The primary objective of Allied forces in the Southwest Pacific is to advance our network of airbases deep into the Japanese perimeter.
General Henry ‘Hap’ Arnold
The geography of the Indo-Pacific region has changed little since World War II, and the tyranny of distance continues to be the key challenge for conventional military forces. Just as General Henry ‘Hap’ Arnold noted during the Second World War, a network of airbases would be a decisive factor in the Pacific. Unsurprisingly, there has been little discussion about a regional airbase strategy in more recent times.
Since the end of World War II, the Indo-Pacific has enjoyed relative stability; however, the recently published 2020 Defence Strategic Update asserts that we are in the midst ‘of the most consequential strategic realignment since the Second World War […] complicating our nation’s strategic circumstances.’
Furthermore, the Government has signalled its willingness to utilise the Australian Defence Force to ‘shape Australia’s strategic environment, deter actions against our interests and, when required, respond with credible military force.’ However, Australia’s airbase arrangements in the region have not substantially changed since World War II.
The Royal Australian Air Force (RAAF) requires a contemporary airbase strategy for the Indo-Pacific region to ensure it can achieve the objectives the Australian Government outlined in its 2020 Defence Strategic Update. This paper discusses Australia’s changing strategic environment and resultant impacts on airbases. It outlines critical considerations for a contemporary airbase strategy, including range, threat, and regional engagement. It concludes by addressing the systemic challenges which currently prohibit a strategic approach.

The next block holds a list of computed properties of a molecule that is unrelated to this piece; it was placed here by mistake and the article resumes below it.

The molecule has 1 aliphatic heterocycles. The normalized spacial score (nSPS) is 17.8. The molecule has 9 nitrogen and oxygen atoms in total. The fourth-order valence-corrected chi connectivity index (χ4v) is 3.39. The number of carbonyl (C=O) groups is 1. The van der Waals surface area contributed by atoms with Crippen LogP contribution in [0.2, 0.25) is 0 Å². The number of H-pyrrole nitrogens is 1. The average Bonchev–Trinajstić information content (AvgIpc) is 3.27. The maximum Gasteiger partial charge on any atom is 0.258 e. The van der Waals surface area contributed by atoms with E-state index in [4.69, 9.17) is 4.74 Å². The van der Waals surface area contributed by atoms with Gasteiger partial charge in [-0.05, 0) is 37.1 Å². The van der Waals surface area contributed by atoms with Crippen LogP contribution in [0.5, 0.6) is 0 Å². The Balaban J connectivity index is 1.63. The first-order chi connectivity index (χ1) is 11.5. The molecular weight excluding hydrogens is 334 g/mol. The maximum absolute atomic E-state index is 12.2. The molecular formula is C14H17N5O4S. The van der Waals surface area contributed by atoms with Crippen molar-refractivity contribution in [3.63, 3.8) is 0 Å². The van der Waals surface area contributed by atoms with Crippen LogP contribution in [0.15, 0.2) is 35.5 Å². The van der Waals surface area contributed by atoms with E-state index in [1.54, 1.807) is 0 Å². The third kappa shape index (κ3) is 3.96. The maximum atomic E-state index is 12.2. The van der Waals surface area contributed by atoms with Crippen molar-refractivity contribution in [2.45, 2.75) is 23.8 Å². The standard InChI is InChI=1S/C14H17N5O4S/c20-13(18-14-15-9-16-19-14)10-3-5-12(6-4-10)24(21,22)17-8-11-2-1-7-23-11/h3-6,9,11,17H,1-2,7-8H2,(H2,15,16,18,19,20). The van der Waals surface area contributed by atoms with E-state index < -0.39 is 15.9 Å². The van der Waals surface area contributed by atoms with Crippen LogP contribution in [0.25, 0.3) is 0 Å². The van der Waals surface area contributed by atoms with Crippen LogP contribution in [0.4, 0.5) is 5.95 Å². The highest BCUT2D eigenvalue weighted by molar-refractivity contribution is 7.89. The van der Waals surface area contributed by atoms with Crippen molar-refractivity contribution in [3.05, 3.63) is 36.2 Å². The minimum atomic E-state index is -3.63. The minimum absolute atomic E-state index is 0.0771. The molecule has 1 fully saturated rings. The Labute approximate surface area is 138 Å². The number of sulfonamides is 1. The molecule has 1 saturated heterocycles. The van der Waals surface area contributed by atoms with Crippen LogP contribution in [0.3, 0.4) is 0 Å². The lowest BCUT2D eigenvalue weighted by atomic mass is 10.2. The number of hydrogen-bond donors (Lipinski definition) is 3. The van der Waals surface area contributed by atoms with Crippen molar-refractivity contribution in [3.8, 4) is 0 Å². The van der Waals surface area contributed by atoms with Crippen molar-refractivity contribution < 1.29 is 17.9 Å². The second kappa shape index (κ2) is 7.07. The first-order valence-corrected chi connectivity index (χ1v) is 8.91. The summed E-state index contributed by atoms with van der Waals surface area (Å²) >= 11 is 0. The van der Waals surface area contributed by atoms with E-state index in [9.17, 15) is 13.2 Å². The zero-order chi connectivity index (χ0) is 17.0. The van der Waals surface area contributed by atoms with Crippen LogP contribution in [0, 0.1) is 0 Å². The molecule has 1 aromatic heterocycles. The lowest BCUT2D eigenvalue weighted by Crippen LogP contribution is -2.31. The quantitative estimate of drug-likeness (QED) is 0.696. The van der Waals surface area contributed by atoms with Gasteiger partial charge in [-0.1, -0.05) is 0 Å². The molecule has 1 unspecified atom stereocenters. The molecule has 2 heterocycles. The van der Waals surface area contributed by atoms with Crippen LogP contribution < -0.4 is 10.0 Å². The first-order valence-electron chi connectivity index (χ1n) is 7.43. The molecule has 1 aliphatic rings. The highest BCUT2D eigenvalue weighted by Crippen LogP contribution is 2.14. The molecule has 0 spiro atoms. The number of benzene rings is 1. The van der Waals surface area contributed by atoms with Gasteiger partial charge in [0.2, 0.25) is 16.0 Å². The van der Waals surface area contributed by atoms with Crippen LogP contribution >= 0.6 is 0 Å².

Changing Strategic Environment
The Indo-Pacific region is undergoing profound change resulting in increasing instability and uncertainty. The conflation of several macro forces (including threats to human security, major power competition, military modernisation, expanding cyber capabilities and attacks, ‘grey zone’ activities) and the accelerating pace of change is creating a security environment ‘markedly different from the more benign of the past, with greater potential for military miscalculation.’ Ongoing reclamation and militarisation of South China Sea features in the vicinity of crucial shipping routes and initiatives aimed at creating a permanent presence in the South Pacific highlighted the stark realities of the situation to the Australian Government.
In response, the 2020 Defence Strategic Update signalled a willingness to project military forces in the region to protect sovereign interests. Force projection is not a new concept for the RAAF; however, noting the increasing military capabilities within the Indo-Pacific region, projecting air power at extended ranges, may be easier said than done.
Australia’s network of offshore airbases was established before the current era of great power competition and may not be suited for Air Power operations in the contemporary environment. Australia has two offshore airbases, Cocos-Keeling Island and Christmas Island, which are both located in the Indian Ocean and have some significant limitations. Bergin argues that due to their ‘remoteness and difficulties of resupply,’ they are not likely to be suitable options for significant military operations of the kind envisaged by the Strategic Update and would require hardening to mitigate potential threats.
Meanwhile, the RAAF has a long history of conducting operations from Royal Malaysian Air Force – Butterworth under the auspices of the Five Power Defence Arrangements. Existing Government agreements with Malaysia constrain the types of operations conducted at Butterworth. Considering the significant changes in the security environment, any future airbase strategy should first assess the sufficiency of these three locations.
Critical Considerations for a Contemporary Airbase Strategy